GET IN A VEHICLE AND TALK TO ME IN TRANSIT
Do you know what's weird about Egypt? That only some of it is weirdby which I mean, foreign. The headscarves. The smellsspicy. The personal space issues. That all sounds really unusual for me, and it IS unusual. But I'M STILL ME, even here. Me, Magdalene. I'm scuba diving and sword fighting and SUMMONING GODDESSESCreatress of Universal Powers here! More active than my usual gig. And yet I'm also wanting to research everything. I'm coming to see that as a security thing, by the wayand I'm still freaking in love with goddamned LEX STUART, and he's still going off behind my back doing Secret Society stuff.
You can take the girl out of her stress overload, but you can't take stress overload out of the girl.
Won't this damned thing go any FASTER?
WHERE ARE YOU GOING, THAT YOU NEED TO HURRY?
Pyramidsand don't get me started on the whole death and rebirth thing. I need to save Lex.
Wouldn't it be nice to know that? But something's gone wrong. I sensed it. Isis told me, and maybe Melusine did too.
YOU'RE BECOMING THE VESSEL OF THE GODDESS.
And it feels like being in Egypt. Different, but the same.
TELL ME ABOUT RESEARCH AND SECURITY.
Yeah. I've been thinking about that this last week. When I knew I was going to Egypt, out came the research books. And the trips to the Met.
Apparently I try to control things by learning about them. When in fact the knowing doesn't change the THING, it just changes how you react to it.
Rhys suggested it.
We were talking about Lex. And secrets.
TELL ME MORE.
Here's the deal. Ever since his mid-teens, Lex has belonged to the Comitatus. Hell, even since childhood he knew he was o the Royal Blood; that he was head of the line.
He's known all that, but did he tell me? NO. So while the reality was one thingLex in Important Society, Robbed of Even More Important Birthrightwe were courting and making love and making plans in something of a different world.
So then I found out about the Comitatus and the Sangreal, and I was thrown.
But what's weird for me to grasp is, LEX HADN'T CHANGED. Just my perception of him did.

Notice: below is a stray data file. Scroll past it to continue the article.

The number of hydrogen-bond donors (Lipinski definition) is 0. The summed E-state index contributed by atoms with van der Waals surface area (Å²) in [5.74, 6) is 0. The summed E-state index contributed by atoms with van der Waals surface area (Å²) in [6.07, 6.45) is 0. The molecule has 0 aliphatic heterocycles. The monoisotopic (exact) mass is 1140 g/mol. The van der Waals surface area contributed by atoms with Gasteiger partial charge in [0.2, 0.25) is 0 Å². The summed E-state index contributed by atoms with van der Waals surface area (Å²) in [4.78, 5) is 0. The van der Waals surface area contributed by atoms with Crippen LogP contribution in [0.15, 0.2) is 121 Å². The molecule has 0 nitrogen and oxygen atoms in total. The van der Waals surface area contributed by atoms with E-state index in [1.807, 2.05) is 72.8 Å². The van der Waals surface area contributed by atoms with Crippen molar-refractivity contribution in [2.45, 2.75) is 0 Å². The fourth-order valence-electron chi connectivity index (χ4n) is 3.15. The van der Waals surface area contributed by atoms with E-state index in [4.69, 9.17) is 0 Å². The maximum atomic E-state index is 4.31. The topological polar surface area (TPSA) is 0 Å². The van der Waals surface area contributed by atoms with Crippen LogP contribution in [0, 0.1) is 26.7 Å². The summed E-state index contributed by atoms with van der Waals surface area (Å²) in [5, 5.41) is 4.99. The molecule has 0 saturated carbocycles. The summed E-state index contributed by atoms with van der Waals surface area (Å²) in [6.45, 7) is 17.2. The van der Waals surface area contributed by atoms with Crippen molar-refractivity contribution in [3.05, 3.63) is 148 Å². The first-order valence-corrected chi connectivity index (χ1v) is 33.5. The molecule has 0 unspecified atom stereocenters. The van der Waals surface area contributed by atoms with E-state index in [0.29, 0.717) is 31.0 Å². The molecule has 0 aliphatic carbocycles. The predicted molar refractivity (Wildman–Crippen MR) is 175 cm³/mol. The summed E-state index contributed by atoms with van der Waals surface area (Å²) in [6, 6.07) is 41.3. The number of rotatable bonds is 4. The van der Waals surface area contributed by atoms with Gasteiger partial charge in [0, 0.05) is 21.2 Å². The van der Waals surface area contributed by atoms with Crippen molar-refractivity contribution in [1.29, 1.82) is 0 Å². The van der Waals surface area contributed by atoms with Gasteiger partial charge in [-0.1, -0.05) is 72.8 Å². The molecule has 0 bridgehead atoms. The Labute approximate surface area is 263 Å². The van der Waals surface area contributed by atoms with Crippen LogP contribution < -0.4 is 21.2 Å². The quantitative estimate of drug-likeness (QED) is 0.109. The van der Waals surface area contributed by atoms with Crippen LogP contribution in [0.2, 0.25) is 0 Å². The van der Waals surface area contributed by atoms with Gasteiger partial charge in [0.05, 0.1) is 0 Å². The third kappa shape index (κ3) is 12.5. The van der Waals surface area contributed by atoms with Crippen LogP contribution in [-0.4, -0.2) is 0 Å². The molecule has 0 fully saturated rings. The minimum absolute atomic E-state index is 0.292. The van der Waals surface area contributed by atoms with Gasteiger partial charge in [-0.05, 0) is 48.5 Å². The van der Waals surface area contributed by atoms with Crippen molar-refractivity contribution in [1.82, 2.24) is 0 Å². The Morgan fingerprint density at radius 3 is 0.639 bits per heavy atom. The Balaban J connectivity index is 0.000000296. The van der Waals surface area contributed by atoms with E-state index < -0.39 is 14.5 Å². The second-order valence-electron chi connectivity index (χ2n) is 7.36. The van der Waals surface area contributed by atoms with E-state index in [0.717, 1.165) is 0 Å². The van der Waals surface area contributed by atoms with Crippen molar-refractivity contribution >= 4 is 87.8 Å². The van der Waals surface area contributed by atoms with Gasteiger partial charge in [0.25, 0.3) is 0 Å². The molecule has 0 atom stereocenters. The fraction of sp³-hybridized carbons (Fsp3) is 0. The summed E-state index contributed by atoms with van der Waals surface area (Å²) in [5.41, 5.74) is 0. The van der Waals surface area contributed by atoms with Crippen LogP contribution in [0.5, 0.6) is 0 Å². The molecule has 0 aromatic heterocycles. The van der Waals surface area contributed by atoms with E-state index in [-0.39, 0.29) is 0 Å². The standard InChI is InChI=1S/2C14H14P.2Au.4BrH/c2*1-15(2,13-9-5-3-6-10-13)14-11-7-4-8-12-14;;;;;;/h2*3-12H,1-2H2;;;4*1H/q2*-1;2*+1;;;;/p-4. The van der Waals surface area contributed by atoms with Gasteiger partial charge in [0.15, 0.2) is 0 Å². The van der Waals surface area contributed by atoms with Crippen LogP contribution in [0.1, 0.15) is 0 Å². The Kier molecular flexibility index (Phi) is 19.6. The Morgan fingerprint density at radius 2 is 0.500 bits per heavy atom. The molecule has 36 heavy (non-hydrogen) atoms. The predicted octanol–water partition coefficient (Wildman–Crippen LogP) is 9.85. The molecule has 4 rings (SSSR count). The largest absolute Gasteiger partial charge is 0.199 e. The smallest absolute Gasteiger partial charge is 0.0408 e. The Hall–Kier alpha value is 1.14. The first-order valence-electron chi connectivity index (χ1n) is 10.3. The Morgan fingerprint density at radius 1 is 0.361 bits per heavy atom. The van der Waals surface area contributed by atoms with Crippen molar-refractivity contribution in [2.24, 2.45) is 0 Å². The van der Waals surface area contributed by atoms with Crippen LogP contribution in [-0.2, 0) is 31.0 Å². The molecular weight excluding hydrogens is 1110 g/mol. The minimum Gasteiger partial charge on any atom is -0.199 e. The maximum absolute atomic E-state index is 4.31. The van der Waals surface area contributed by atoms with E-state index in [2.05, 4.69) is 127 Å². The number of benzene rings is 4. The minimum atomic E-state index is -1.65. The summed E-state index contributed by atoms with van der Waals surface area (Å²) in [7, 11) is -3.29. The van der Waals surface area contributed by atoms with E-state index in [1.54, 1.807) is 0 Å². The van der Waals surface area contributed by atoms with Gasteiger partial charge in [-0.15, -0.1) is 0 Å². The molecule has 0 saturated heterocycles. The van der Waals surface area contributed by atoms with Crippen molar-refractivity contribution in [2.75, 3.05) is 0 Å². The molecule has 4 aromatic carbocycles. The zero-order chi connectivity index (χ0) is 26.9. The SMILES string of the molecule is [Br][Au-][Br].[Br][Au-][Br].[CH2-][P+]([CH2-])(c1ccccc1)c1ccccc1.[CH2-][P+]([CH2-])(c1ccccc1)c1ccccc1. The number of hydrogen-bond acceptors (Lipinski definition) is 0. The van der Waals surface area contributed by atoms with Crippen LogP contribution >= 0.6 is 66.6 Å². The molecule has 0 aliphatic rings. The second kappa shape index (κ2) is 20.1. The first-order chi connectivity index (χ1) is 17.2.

And damn it, this sounds so theoretical, but the way I felt wasn't. I felt sickkind of like he'd died. Especially once I knew he was one of the bad guys.
But here's the thing. My HEART wouldn't accept he was a bad guy. Especially when I was kissing him. Especially when I thought he would die.
Then he didn't die, and my heart was won over, and my body was pretty in favor too, but my mind my mind was afraid to do the research. So avoiding info was also a security thing.
But a stupid thing. First, I let it go because Lex was so badly injured. Then, when he was able to come home, to walk, all that.
When Lex was feeling better.
He wanted to make love to me, but didn't want to take advantage of our relationship.
SOUNDS COMPLICATED. THOUGH I NEED TO GO DEEPER THAN THAT.
I think part of me always sensed he was keeping secrets. I think that's why I never married the guy. Now that I know he's keeping secrets, things are wonky. Part of me loves himmy inner romantic, my girly side, is glad to know that he's in a secret society, to have it on the table, to assume that he's doing good-guy stuff. But really, I STILL DON'T KNOW what he's up to. I can hope, based on what he said. But damn it, I still don't know. KNOWING that I don't know isn't the balm you might think it would be.
And yetam I really one of those women who thinks ignorance is bliss? AGH. And even if I was, I'm not anymore, damn it.
Which brings me back to research as security.
I wanted to learn everything I could about secret societies. The more I knew about secret societies, the more I could guess about Lex. Except that it would always BE GUESSING. I struggled with that, in Egypt. Rhys helped.
HELPED HOW? ISN'T HE?
Interested in me? Maybe. I was interested in him, too. But he's even more interested in the truth. And then there's ISIS.
OH, PRAISE GOD--WE GET TO THE GODDESS
Funny phrasing, but yeah. Isis is one of those goddesses who is part of a pairing, and yet who's majorly famous in and of herself. She's about relationships. Maybe I needed that.
TELL ME ABOUT YOU AND ISIS
At firstresearch. No surprise there, right? You know, the dates of Ancient Egypt make me feel small. Thousands of years into the past! But by time Isis finished with me, I realized the full truth of as above, so below. Nobody is small who doesn't choose to be.
PARTIAL INTERVIEW WITH LEX--
Darned if I can find the earlier part of this interview (it seems to be a continuation). Possibly it's on my laptop or my PDA. But here's the end of it. Notice how Lex doesn't name names :-)
YOU WERE TELLING ME THAT YOU DIDN'T JUST GO TO EGYPT FOR MAGGI
I did go to Egypt for Maggi. If Maggi hadn't been in Egypt, I would likely have gone somewhere else first. South America, or perhaps China. Egypt was a decent place to start.
AND WHAT EXACTLY WOULD YOU DO THERE? WE'RE IN NO TIME, HEREIN YOUR MIND. NOTHING YOU SAY BREAKS YOUR OATHS.
My main goal was to convince the C---- to demand that P--- step down and I step up. Enough people within the main organization, the inner circle if you will, were unnerved by the direction we had taken, especially after the assassination attempt on me, which was excused as the work of a small, rogue splinter group and not officially sanctioned.